The medical term for what we call “mask-ne” is acne mechanica, and it can occur when an outside source rubs/creates irritation on the outer layer of your skin.  Prior to the pandemic, this acne type was seen primarily in athletes, who would have to perform strenuous activities in restrictive equipment for long periods of time.  This creates a breeding ground for acne, as the combination of the humidity and friction can cause pores to become clogged with sweat, oil, etc.  A similar situation is created through mask-wearing, many dermatologists have noticed.  “Mask-ne is acne formed in areas due to friction, pressure, stretching, rubbing or occlusion,” Nazanin Saedi, MD, a board-certified dermatologist at Thomas Jefferson University, explained to Health Magazine. “You can see it in the areas covered by the mask and also the areas where the mask and face shields touch the skin.”  So, chances are, if you’ve been wearing your mask and you’ve been noticing some new breakouts, you may be dealing with mask-ne.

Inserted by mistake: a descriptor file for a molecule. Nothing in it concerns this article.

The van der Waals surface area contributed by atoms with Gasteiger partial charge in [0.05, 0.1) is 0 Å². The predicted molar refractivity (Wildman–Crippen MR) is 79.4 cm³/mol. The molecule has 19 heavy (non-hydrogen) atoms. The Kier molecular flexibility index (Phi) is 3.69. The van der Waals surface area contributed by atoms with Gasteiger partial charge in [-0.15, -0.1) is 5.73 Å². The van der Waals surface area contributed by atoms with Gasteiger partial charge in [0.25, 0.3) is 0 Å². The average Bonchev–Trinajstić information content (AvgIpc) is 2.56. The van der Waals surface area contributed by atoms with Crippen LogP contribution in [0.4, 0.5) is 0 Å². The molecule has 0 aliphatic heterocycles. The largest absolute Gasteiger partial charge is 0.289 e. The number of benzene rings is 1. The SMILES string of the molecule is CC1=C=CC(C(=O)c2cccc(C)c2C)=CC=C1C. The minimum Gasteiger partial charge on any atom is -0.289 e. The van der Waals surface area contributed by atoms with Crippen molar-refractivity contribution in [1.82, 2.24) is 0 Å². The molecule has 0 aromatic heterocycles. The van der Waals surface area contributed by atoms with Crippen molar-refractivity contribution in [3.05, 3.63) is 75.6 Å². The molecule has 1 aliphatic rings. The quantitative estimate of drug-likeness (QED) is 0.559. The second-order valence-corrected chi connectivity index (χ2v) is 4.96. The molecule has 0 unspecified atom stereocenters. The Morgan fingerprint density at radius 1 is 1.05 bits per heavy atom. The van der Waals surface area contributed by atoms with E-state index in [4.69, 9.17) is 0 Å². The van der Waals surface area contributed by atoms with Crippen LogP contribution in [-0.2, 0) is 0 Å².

How Can We Prevent It?

The most frustrating thing about acne in general is that there is no  one-size-fits-all approach that will eradicate it completely.  Different treatments often work for different people, but there are a few universal tips that should help to begin to ease your situation.

  1. Washing Your Masks: If you wear a cloth mask on the daily, experts recommend that you wash it every single night.  You should hand wash it with unscented hypoallergenic laundry detergent, and allow it to dry completely before you put it on again.  Having a rotation of different masks can help with this process.  If you wear disposable masks, they should be thrown away after every use.